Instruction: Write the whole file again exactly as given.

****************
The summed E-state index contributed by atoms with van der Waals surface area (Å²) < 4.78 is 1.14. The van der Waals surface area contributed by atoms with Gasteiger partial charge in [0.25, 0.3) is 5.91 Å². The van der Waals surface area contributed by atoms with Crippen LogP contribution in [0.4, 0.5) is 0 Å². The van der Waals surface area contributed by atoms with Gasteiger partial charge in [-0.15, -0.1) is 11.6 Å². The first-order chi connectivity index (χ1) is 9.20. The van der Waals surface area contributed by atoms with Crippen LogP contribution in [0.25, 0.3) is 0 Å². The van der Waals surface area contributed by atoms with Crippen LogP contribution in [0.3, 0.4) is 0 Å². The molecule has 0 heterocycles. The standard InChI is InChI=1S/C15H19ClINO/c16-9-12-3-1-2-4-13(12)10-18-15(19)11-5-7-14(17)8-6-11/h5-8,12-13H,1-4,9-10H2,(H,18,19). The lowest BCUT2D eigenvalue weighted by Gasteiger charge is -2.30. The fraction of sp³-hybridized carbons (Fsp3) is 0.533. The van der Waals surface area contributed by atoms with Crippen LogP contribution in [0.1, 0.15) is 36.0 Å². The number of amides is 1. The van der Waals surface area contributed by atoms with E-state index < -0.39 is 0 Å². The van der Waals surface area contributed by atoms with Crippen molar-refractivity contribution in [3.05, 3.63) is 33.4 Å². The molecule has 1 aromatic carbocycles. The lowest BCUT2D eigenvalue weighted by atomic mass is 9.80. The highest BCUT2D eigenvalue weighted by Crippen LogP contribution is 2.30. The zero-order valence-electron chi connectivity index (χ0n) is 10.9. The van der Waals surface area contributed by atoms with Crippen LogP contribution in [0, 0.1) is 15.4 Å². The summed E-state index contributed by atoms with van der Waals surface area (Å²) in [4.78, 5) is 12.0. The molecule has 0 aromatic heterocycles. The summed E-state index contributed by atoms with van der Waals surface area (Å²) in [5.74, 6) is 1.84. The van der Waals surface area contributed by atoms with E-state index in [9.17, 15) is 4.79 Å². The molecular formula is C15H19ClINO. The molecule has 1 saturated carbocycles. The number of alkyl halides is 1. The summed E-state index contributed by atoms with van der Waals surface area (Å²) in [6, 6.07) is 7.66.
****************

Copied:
The summed E-state index contributed by atoms with van der Waals surface area (Å²) < 4.78 is 1.14. The van der Waals surface area contributed by atoms with Gasteiger partial charge in [0.25, 0.3) is 5.91 Å². The van der Waals surface area contributed by atoms with Crippen LogP contribution in [0.4, 0.5) is 0 Å². The van der Waals surface area contributed by atoms with Gasteiger partial charge in [-0.15, -0.1) is 11.6 Å². The first-order chi connectivity index (χ1) is 9.20. The van der Waals surface area contributed by atoms with Crippen LogP contribution in [0.25, 0.3) is 0 Å². The van der Waals surface area contributed by atoms with Crippen LogP contribution in [0.3, 0.4) is 0 Å². The molecule has 0 heterocycles. The standard InChI is InChI=1S/C15H19ClINO/c16-9-12-3-1-2-4-13(12)10-18-15(19)11-5-7-14(17)8-6-11/h5-8,12-13H,1-4,9-10H2,(H,18,19). The lowest BCUT2D eigenvalue weighted by Gasteiger charge is -2.30. The fraction of sp³-hybridized carbons (Fsp3) is 0.533. The van der Waals surface area contributed by atoms with Crippen LogP contribution in [0.1, 0.15) is 36.0 Å². The number of amides is 1. The van der Waals surface area contributed by atoms with E-state index < -0.39 is 0 Å². The van der Waals surface area contributed by atoms with Crippen molar-refractivity contribution in [3.05, 3.63) is 33.4 Å². The molecule has 1 aromatic carbocycles. The lowest BCUT2D eigenvalue weighted by atomic mass is 9.80. The highest BCUT2D eigenvalue weighted by Crippen LogP contribution is 2.30. The zero-order valence-electron chi connectivity index (χ0n) is 10.9. The van der Waals surface area contributed by atoms with Crippen LogP contribution in [0, 0.1) is 15.4 Å². The summed E-state index contributed by atoms with van der Waals surface area (Å²) in [4.78, 5) is 12.0. The molecule has 0 aromatic heterocycles. The summed E-state index contributed by atoms with van der Waals surface area (Å²) in [5.74, 6) is 1.84. The van der Waals surface area contributed by atoms with E-state index in [9.17, 15) is 4.79 Å². The molecular formula is C15H19ClINO. The molecule has 1 saturated carbocycles. The number of alkyl halides is 1. The summed E-state index contributed by atoms with van der Waals surface area (Å²) in [6, 6.07) is 7.66.